​National Drug Take Back Day

​National Drug Take Back Day - Friday, April 25, 2025


Otherwise known as “National Prescription Drug Take Back Day,” National Drug Take Back Day on April 25 is sponsored by the Drug Enforcement Agency. Its goal is to keep the public aware of the dangers of prescription drug use and misuse. Many Americans don’t know how to safely dispose of the prescription drugs that have been sitting in the medicine cabinet past their prime. Using these expired drugs, or using someone else’s, is dangerous and puts both the public and the environment at risk.

​National Drug Take Back Day timeline


​Drug Safety Board Formed

​The Drug Safety Board, focusing on issues around drug safety, formed as a collaboration between public and private entities.


​Youth heroin use skyrockets

​The Office of Drug Control Policy reported on the heavy use of heroin by youth and young adults.


The ​FDA Act of 1988

​With the FDA Act of 1988, the FDA joined the Department of Health and Human Services to conduct research, enforce laws, educate the public, and provide information on drug abuse and current drug policy.


​Thalidomide kept out of U.S. markets

​Thousands of Western European babies suffered birth defects resulting from thalidomide, a sleeping pill, prompting U.S authorities to prohibit the drug from entering American markets.

​5 Urgent Facts About Prescription Drug Abuse

  1. ​It's a killer

    ​More people die from prescription drug abuse than traffic accidents, according to the Centers for Disease Control (CDC).

  2. ​It will hospitalize you

    ​About 120,000 Americans land in the hospital each year after overdosing on painkillers.

  3. ​It hits hard in rural areas

    ​American rural areas suffer the highest loss of life due to prescription painkiller overdoses.

  4. It leads the way in fatalities

    ​Legally prescribed pain pills are now the number one cause of fatal overdoses according to the CDC.

  5. ​It affects our teenagers

    ​A whopping 70 percent of teens who abuse prescription drugs include lots of reasons for doing so —including the need to relax and peer pressure; amazingly, some teens don't even know why they started abusing the drugs in the first place.

How to Observe ​National Drug Take Back Day

  1. Do the right thing

    Deliver your expired or suspect prescription drugs to a DEA-authorized location. Whether it's a pharmacy or a national chain drop-off site, a clearly marked area with authorized representatives will accept your prescription drugs between 10am and 2pm, local time. If you have questions, log onto the DEA's website where there's a ton of information about the campaign.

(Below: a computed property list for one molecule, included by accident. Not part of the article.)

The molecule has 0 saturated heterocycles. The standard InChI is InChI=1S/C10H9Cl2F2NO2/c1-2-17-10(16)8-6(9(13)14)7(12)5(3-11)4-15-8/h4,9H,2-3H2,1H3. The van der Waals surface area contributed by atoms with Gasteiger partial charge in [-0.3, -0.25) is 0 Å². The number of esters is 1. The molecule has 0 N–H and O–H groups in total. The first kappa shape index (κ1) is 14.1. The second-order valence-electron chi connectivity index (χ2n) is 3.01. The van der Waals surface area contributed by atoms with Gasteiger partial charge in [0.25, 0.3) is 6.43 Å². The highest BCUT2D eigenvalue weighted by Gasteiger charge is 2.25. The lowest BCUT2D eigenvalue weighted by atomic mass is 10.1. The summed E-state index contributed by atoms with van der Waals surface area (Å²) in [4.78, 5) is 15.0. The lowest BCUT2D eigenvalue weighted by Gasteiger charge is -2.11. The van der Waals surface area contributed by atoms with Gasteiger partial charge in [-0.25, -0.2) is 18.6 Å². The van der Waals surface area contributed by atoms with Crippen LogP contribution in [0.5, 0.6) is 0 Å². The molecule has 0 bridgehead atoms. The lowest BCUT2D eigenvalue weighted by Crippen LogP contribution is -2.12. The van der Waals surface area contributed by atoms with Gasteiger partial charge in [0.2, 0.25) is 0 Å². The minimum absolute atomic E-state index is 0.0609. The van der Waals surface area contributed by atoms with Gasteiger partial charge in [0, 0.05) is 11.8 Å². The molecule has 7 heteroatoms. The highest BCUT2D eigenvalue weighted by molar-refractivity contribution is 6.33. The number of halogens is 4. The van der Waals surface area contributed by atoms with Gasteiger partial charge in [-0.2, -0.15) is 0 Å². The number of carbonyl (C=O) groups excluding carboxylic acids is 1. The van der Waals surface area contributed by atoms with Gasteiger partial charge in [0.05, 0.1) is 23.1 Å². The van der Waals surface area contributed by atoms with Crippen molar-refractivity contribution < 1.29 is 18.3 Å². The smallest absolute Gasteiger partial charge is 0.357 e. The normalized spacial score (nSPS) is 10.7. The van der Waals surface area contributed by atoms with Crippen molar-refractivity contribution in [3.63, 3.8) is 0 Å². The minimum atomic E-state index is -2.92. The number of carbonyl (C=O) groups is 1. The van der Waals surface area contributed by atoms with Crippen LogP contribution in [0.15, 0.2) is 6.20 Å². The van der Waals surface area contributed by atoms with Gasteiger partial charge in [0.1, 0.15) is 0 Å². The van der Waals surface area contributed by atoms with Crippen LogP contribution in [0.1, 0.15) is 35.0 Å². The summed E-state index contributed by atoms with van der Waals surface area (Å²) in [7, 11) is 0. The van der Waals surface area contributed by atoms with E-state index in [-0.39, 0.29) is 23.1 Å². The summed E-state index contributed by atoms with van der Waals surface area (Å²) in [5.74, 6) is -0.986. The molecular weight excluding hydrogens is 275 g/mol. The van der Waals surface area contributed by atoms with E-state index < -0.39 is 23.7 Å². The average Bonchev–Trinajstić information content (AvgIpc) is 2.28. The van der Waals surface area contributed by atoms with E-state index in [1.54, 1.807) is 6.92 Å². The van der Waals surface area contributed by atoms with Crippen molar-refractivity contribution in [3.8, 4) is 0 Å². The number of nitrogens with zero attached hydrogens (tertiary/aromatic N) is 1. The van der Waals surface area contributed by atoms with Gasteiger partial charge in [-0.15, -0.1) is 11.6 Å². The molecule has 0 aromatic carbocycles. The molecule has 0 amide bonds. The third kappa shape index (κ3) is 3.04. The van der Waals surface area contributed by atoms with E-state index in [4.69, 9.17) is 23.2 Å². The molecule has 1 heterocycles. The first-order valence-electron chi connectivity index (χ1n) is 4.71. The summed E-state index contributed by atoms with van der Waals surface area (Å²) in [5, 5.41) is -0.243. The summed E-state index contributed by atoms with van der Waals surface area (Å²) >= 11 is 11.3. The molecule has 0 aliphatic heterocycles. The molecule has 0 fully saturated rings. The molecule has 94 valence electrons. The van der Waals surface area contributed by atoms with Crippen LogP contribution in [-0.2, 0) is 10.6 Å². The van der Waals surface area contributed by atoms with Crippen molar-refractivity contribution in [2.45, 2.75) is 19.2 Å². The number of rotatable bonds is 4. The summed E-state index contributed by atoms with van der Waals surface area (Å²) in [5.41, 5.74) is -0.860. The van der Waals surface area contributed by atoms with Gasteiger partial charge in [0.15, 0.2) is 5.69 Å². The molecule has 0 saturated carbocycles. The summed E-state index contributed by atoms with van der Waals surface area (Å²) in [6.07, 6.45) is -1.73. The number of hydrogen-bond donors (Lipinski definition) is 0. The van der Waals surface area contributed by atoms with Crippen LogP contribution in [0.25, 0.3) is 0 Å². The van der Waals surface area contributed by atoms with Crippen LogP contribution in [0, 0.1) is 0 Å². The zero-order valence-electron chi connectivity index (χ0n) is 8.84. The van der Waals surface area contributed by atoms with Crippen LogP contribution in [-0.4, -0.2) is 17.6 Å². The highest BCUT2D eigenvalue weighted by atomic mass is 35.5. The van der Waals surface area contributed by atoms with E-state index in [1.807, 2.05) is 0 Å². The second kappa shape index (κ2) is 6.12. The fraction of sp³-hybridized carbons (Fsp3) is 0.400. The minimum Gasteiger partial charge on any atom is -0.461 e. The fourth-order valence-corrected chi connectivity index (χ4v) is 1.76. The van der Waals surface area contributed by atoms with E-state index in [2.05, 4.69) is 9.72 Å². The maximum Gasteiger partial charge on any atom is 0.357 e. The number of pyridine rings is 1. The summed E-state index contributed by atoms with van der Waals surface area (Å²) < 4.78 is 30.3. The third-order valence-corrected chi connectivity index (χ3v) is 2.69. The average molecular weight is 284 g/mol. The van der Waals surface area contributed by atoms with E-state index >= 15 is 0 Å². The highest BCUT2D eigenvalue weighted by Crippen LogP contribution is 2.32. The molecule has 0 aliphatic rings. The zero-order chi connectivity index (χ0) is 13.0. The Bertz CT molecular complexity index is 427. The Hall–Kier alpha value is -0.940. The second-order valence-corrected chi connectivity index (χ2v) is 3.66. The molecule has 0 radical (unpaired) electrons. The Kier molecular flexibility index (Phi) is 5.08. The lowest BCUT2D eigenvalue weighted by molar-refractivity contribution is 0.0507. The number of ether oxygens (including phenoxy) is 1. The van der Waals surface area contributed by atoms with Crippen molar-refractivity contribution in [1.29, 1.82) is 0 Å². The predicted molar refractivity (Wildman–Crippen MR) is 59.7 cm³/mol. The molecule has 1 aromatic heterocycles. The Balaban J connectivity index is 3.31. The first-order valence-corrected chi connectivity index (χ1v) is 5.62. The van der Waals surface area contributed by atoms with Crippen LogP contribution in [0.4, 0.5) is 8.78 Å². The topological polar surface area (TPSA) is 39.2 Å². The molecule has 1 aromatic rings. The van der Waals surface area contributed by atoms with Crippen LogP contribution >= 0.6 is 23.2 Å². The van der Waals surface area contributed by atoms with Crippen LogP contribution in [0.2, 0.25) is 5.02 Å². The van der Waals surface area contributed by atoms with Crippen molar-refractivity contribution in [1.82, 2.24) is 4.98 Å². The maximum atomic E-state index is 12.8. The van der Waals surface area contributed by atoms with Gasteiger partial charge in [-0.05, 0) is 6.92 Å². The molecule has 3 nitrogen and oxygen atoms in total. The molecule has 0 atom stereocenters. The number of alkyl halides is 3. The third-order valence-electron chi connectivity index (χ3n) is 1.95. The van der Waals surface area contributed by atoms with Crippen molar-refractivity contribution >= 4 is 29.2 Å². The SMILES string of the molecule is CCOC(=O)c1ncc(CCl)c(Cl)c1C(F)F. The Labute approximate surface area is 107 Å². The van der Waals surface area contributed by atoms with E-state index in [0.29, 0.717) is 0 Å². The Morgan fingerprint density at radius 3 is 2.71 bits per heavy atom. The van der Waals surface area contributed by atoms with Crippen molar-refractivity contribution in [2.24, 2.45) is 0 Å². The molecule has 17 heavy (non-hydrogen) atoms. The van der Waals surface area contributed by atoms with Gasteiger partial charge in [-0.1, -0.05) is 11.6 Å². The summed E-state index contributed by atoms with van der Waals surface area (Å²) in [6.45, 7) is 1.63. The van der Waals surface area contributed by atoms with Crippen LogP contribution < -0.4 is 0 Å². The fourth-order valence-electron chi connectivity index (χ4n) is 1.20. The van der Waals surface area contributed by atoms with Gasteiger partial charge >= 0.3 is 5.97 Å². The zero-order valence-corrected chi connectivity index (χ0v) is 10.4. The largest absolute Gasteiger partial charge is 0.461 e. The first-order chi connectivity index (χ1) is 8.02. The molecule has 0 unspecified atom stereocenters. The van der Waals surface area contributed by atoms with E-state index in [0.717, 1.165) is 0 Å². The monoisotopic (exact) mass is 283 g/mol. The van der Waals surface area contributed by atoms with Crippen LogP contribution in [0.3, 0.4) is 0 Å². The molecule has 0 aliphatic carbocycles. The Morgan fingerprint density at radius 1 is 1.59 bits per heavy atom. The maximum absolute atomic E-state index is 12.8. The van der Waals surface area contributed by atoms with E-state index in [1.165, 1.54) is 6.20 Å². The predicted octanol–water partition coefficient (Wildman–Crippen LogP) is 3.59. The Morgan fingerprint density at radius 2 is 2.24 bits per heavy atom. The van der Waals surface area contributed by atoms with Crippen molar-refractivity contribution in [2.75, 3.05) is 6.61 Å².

2. Find a drug treatment center

    If you or someone you know is struggling with an opioid or prescription drug addiction, take that first step to find a treatment center on National Drug Take Back Day. Medication-Assisted Treatment (MAT) is a therapeutic option that combines behavioral therapies with medications to heal the patient holistically. Drugs like methadone and buprenorphine are being successfully integrated into treatment plans.

  3. Visit the DEA's Partnership Toolbox

    Be a leader in the fight against prescription drug abuse. Go to the DEA's website and download their Partnership Toolbox. You'll find downloadable posters, treatment locations, and so much more.

Why ​National Drug Take Back Day is Important

  1. It's only for prescription drug removal

    National Drug Take Back Day occurs every six months. The DEA started this campaign so the public would understand how important it is for prescription drugs to be disposed of safely. That way they won't fall into the wrong hands. Illegal drugs and paraphernalia — as well as inhalers and blood test strips — aren't part of the campaign. When prescription drugs are disposed of improperly, it puts us all in harm's way.

  2. It teaches the correct methods of disposal

    Never flush expired prescription drugs down the sink or toilet unless the label on the bottle says so. Locate a DEA-approved location or do it safely yourself. Remove the drugs from the bottle and mix them in with dirt, used coffee grounds, kitty litter or something similar. Then, place the drugs in a sealable bag and chuck into the garbage can. If you're still unsure, ask your friendly neighborhood pharmacist for advice.

  3. It helps communities stay safe

    According to the 2015 National Survey on Drug Use and Health, over 6.4 million Americans abused controlled prescription drugs. Many of these drugs were snatched from a friend or family member's medicine cabinet. The DEA considers medications that fall into the wrong hands a safety and environmental issue affecting all of us. That's why National Drug Take Back Day urges the proper disposal of prescription drugs — and, hopefully, saves lives.

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